I am always amused by the phrase which can emerge sometimes in readers’ reviews of plays – ‘judicious editing’ or some variant along those lines. It raises the issue of what cuts and where? How is that impression arrived at? And so on. I think what lies behind these comments is the larger concept that drama as a written medium exists primarily in the spoken domain – and that domain has rules and structures which outweigh and overrule the written. The key one for example being that character, action and narrative exist within a certain tension which must be finely balanced or judged – that too many words which do not serve a dramatic purpose are thus seen as superfluous. This is often vindicated in rehearsals where some lines simply do not work and hold up the action or the story – and so on. These are the lines which will be then ‘judiciously cut’. This is an aesthetic in which language – words – remain as a tool to illustrate character and story – that in some ways, words themselves are supportive to larger aesthetics.
There is an odd irony in all of this, though. The theatre is the last public domain in which an audience assembles to hear the word clothed in flesh; in skin. That the body is incarnated through words – be they poetic, political, subjective or abstract. It is the pleasure on an almost primeval level to that most profound act – of listening to the body speak out there. We assemble to imagine and experience the world of another and it is through language that we peer into that realm.
It is – for me anyway – a pleasure above or beyond those issues bound up with story or character – and that particular bugbear of contemporary theatre – action.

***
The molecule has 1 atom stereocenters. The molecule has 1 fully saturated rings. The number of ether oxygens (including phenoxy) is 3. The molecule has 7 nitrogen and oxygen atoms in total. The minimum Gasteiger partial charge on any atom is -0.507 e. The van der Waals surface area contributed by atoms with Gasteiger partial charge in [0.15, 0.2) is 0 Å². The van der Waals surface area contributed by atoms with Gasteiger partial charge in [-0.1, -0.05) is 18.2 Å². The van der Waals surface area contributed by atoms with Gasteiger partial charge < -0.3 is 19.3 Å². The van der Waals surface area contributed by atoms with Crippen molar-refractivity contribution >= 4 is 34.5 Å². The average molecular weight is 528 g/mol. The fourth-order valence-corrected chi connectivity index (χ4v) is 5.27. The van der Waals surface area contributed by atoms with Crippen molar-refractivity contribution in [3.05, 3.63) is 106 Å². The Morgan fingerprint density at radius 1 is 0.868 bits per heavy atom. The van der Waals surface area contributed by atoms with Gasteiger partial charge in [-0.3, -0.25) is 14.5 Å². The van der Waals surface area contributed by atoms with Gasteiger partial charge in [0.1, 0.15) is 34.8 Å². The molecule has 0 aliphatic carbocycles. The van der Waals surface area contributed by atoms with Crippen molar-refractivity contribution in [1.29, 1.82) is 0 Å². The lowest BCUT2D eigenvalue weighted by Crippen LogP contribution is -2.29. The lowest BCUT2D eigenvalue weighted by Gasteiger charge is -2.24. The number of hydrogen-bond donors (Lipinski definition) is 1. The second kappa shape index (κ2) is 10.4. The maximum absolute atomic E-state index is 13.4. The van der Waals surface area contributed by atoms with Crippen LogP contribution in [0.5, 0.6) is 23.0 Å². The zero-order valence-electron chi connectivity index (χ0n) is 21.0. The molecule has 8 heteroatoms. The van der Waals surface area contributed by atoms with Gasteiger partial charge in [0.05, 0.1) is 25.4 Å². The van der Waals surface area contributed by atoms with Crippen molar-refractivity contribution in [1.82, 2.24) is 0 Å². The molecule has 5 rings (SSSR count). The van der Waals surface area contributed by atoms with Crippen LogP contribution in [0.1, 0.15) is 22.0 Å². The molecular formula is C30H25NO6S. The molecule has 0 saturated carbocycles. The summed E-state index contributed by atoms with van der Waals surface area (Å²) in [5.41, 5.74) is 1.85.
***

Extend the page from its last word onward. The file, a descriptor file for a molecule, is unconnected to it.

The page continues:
Words, language, a spinning of ideas vocalised into a new subjectivity, that sublime experience of seeing words manifest – these are the pleasures of theatre. In my world anyway. I remember writing a short scene in which a Senator finds himself in a room full of silent, cloaked, figures – he is there to hire them as assassins but is unsure of their skill. He talks too much. They remain silent. He pours out his plan. They demonstrate their skill on him with a mock kill. Always remaining silent. Eventually, this Senator is suitably impressed and hires them. However, he of course is their unknowing victim and is killed a second time but for real. Virtually the entire scene is just this Senator’s monologue to the assembled cloaked figures (who are also masked) as he struggles both with his own conviction to hire them to kill another Senator and his need to convince himself that they are as good as he has been told. In one moment, he says –
My enemy will feel such fear and see it also as did I – and yet, perhaps, such a death is too much? Can revenge have limits, I wonder? Perhaps his transgression, now so long ago it has lost its imprimatur, was not so abominable after all? There is the matter of decorum it must be said. This death is a cosmic death and perhaps exceeds the style permitted to those who feud?